A Century of Vegetation Change on the Santa Rita Experimental Range

Mitchel P. McClaran
U.S. Department of Agriculture. Forest Service, Rocky Moutnain Research Station
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We know more about vegetation change on the Santa Rita Experimental Range since 1903 than is known about any other 20,000-ha area in the world. This record is only possible because important techniques of measuring vegetation changes were developed on the Santa Rita, such as repeat photography and the line intercept transect method, and because they were applied often and broadly. A 100-year record of experiments and systematic observations nourishes the interpretation of these changes. Together, they describe a steady increase of mesquite trees, four cycles of burroweed eruption and decline, one cholla cactus cycle, interannual and interdecadal variation in native grass composition, and the recent dominance of the nonnative Lehmann lovegrass. The most conspicuous change is the increase of mesquite, which began before 1903 when the spread of seed by livestock and cessation of fire led to the establishment of mesquite in the open grasslands. The growth of these plants and subsequent recruits transformed the grasslands into a mesquite-grass savanna, and neither the elimination of livestock grazing nor the occasional fire has reversed this change. Burroweed cycles appear to be more closely related to winter precipitation patterns and maximum plant longevity than land management activities. Similarly, the increase of Lehmann lovegrass is largely independent of livestock grazing management.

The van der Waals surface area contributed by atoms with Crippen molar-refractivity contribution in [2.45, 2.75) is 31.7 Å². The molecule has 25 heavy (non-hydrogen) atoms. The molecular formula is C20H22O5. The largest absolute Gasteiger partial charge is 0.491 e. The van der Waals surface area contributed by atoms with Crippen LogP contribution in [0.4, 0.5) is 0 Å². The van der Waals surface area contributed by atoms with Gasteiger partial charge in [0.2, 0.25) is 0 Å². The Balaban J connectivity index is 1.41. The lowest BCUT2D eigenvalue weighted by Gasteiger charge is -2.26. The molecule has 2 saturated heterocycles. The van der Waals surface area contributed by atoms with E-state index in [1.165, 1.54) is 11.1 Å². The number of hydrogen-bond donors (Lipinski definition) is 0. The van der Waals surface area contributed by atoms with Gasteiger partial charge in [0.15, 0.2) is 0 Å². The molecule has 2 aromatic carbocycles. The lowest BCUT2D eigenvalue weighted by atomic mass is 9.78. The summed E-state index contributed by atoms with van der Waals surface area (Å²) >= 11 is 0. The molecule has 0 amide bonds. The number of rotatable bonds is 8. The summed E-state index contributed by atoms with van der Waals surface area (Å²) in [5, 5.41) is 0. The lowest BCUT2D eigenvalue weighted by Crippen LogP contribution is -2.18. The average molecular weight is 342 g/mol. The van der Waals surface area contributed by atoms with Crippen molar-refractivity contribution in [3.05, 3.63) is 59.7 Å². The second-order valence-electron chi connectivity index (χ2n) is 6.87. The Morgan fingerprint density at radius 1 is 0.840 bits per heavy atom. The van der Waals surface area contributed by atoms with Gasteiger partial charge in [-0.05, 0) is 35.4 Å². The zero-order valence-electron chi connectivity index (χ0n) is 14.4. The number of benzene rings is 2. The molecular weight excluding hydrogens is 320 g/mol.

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Journal Issue/Article
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University of Arizona

The Rangelands West collection includes articles, websites, reports, and multimedia resources focused on issues relevant to the Western U.S.  Also included are resources emanating from the 19 land-grant universitires that are members of the Rangelands Partnership and made available throught their respective state Rangelands websites.